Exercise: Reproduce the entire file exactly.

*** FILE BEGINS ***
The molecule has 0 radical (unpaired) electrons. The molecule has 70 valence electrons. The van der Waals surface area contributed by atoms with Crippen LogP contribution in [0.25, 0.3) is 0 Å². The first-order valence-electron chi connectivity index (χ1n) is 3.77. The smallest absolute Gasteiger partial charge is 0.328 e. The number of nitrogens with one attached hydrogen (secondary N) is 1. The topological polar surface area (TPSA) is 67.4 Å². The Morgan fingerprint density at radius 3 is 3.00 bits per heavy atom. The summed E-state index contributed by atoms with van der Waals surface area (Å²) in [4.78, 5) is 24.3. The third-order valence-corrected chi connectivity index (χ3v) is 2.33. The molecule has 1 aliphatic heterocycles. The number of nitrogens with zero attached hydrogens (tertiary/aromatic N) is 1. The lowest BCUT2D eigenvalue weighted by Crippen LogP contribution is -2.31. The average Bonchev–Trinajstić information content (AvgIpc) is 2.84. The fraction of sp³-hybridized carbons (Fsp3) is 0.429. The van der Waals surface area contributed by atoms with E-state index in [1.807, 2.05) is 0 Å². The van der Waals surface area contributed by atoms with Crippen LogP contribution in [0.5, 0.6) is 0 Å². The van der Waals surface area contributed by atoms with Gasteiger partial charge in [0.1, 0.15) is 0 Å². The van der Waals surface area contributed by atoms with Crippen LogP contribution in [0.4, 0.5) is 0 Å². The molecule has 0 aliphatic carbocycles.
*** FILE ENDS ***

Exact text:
The molecule has 0 radical (unpaired) electrons. The molecule has 70 valence electrons. The van der Waals surface area contributed by atoms with Crippen LogP contribution in [0.25, 0.3) is 0 Å². The first-order valence-electron chi connectivity index (χ1n) is 3.77. The smallest absolute Gasteiger partial charge is 0.328 e. The number of nitrogens with one attached hydrogen (secondary N) is 1. The topological polar surface area (TPSA) is 67.4 Å². The Morgan fingerprint density at radius 3 is 3.00 bits per heavy atom. The summed E-state index contributed by atoms with van der Waals surface area (Å²) in [4.78, 5) is 24.3. The third-order valence-corrected chi connectivity index (χ3v) is 2.33. The molecule has 1 aliphatic heterocycles. The number of nitrogens with zero attached hydrogens (tertiary/aromatic N) is 1. The lowest BCUT2D eigenvalue weighted by Crippen LogP contribution is -2.31. The average Bonchev–Trinajstić information content (AvgIpc) is 2.84. The fraction of sp³-hybridized carbons (Fsp3) is 0.429. The van der Waals surface area contributed by atoms with E-state index in [1.807, 2.05) is 0 Å². The van der Waals surface area contributed by atoms with Crippen LogP contribution in [0.5, 0.6) is 0 Å². The van der Waals surface area contributed by atoms with Gasteiger partial charge in [0.1, 0.15) is 0 Å². The van der Waals surface area contributed by atoms with Crippen LogP contribution in [0.4, 0.5) is 0 Å². The molecule has 0 aliphatic carbocycles.